Players knew what was going on. They knew how it affected the game, the players, and teams. They and they alone should yield the power to choose how it is remembered. Maybe every veteran agrees that Dave Roberts belongs in the Hall because of that one stolen base. It certainly meant a whole hell of a lot to modern day baseball. Maybe the players want to vote in Edgar, because for all your advanced stats you still can’t quantify what his plate presence meant to the runner on second base, or the shift it caused the outfield to take, or the fear it struck in the pitcher who unintentionally walked him loading the bases and now creating an RBI opportunity for A-Rod, or Griffey, or whoever. You can present cases that help you understand these things, but you never will. Neither will I.
We like to guess, and fight, and debate, but what the hell do we know? Who watched Barry Larkin play in more games – Peter Gammons or my Dad who watched every Cincinnati Reds game from 1985-1997? Who would have a better opinion on what Barry Larkin meant to the game? I would bet my Dad, but it doesn’t matter because my Dad’s opinion would be biased based on his loyalty and love for the Reds. Gammons would be biased based on his assessment of the Reds organization from an outside perspective that probably doesn’t place a premium on a semi-relevant Midwest team that hasn’t won anything in quite a while.
That’s why only the guys who played with or coached Larkin knew how good or bad he was based on talent.
We’ve let these writers yield so much power that they think they’re above the game. They think they’ve solved it. They haven’t. No one really has. Ted Williams was close, but that was about it.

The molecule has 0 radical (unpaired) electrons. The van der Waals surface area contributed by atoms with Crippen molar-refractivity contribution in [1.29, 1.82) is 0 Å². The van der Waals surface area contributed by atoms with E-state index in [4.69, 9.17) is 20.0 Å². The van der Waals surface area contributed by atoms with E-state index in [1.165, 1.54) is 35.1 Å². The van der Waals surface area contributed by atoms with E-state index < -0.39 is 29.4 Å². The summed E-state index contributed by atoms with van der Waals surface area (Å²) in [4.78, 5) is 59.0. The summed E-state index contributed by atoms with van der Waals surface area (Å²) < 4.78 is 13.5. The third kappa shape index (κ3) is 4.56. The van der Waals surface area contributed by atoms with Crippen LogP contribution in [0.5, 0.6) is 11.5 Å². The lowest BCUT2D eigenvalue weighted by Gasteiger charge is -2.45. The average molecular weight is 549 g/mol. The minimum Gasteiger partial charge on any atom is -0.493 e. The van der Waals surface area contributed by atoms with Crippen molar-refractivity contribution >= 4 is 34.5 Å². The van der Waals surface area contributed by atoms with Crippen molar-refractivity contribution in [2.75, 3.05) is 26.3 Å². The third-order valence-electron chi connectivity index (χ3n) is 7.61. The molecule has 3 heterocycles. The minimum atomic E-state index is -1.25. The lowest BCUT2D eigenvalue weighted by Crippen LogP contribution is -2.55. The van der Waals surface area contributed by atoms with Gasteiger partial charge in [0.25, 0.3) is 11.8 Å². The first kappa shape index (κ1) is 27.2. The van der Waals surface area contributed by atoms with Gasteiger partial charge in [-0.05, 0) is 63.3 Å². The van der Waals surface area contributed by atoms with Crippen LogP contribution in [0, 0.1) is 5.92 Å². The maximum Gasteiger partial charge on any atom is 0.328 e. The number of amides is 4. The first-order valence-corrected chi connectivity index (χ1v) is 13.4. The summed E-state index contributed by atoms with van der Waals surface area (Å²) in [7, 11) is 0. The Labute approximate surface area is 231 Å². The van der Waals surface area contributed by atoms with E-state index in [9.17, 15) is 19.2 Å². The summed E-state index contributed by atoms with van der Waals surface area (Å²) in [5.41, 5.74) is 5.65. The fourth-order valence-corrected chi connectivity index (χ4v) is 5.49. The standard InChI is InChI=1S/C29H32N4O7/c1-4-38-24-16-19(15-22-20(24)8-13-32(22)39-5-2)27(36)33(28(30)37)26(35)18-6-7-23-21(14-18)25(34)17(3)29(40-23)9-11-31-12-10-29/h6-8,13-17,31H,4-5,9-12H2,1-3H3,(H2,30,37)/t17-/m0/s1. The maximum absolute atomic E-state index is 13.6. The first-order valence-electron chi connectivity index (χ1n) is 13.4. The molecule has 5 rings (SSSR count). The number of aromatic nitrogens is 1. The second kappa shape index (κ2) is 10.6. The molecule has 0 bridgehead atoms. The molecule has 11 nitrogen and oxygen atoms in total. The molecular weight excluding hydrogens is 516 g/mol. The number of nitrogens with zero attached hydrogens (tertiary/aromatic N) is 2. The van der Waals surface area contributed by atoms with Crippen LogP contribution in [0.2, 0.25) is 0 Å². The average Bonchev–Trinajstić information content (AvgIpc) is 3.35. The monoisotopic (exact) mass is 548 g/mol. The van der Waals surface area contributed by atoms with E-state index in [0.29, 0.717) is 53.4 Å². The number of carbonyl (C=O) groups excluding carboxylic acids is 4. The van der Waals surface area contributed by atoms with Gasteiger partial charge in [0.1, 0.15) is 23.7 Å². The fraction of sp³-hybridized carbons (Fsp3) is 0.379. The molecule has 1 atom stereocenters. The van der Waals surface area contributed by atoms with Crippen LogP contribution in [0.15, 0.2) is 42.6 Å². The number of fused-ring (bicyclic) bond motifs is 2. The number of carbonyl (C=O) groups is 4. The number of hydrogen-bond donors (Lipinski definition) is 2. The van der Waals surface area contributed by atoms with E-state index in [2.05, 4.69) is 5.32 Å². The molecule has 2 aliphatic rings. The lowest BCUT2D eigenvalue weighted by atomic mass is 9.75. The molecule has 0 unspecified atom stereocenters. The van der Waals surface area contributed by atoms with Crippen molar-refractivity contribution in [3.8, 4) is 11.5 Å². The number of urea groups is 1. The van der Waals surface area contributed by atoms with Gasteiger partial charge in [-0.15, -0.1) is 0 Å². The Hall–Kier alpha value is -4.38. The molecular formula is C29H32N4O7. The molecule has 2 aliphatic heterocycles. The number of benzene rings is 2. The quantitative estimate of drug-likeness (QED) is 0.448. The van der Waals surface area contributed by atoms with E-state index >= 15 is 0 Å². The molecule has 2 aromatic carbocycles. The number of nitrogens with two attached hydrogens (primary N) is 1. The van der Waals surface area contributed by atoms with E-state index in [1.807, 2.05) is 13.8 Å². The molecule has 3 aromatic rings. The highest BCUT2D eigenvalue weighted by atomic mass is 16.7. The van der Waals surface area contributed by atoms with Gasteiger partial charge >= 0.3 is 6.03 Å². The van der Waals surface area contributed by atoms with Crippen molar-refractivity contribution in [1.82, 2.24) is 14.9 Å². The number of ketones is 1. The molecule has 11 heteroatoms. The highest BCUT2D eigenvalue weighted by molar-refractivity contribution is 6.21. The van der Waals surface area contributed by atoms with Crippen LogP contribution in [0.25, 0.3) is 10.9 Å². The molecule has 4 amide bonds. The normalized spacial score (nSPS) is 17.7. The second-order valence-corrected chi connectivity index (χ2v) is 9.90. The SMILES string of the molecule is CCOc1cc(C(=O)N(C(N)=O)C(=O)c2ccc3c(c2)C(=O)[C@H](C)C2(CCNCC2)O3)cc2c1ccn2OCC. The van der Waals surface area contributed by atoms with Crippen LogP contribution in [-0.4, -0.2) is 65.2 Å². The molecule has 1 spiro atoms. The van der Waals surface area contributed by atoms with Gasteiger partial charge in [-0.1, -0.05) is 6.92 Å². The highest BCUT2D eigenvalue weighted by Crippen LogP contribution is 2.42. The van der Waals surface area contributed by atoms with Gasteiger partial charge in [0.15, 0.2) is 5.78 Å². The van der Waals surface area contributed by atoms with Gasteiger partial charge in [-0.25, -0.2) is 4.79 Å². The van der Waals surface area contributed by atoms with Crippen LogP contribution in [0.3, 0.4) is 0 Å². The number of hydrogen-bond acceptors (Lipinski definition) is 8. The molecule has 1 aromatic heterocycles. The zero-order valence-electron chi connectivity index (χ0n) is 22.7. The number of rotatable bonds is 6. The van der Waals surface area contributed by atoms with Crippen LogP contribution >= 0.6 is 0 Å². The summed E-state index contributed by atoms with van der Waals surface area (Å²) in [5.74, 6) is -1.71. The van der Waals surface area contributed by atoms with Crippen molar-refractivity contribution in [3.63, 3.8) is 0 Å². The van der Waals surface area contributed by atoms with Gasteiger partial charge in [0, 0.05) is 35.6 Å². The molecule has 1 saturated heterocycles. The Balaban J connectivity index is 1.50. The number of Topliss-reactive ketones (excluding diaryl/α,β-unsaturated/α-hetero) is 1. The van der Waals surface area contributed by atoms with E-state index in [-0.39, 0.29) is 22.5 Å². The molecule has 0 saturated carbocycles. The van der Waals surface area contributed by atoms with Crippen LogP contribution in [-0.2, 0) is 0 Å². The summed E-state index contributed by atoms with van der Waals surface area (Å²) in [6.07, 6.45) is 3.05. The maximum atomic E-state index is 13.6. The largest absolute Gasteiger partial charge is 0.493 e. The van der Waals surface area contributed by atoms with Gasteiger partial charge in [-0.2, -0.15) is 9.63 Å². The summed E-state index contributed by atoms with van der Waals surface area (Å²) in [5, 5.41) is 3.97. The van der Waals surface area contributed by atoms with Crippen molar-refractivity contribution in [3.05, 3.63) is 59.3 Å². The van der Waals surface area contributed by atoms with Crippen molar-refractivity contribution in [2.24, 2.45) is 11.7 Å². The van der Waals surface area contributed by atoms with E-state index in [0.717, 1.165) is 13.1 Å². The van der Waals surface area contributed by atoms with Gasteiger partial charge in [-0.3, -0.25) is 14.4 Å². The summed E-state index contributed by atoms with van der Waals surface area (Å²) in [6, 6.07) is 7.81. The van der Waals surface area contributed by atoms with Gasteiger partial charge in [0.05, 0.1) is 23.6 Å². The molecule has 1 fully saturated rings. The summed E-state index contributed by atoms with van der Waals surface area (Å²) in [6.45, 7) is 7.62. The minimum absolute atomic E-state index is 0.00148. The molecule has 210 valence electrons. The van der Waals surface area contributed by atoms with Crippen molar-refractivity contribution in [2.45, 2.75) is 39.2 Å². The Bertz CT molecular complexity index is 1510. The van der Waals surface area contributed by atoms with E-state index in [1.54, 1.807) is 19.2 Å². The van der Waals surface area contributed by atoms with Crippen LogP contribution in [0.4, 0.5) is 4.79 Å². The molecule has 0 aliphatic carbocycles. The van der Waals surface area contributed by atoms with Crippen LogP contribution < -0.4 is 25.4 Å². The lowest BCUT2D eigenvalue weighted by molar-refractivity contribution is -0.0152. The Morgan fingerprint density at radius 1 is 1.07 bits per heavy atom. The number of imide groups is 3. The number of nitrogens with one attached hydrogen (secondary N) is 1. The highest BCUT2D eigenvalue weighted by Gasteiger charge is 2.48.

I realize that Eras Committees have always been established and can help right the wrongs of the BBWAA, but there shouldn’t be wrongs. There shouldn’t be mistakes. It shouldn’t have taken the Modern Era Committee to get Jack Morris and Alan Trammell in the Hall of Fame. They were both great players who deserved it long ago. Trammell’s numbers were never considered Hall of Fame worthy, but the man played incredible defense, with an above average bat for twenty years on one team. And Jack Morris who had what they call “fringe” Hall of Fame numbers, should have been inducted years ago but during his career he hurt writers feelings by being a bit gruff once or twice.
I realize the argument would be that letting the players decide could result in too many fringe players or role players who didn’t have the same career as a Gwynn or an Aaron in the Hall – but what does it matter? It’s not for us. It’s for the players. If they want to elect Mike Mussina or Larry Walker or Billy Wagner or Donne Wall then they should and no one should care.
Only the players and managers know who was truly worthy, and we should leave up to them.
[Editor’s Note: Keith Law has blocked us on Twitter for questioning his judgement.]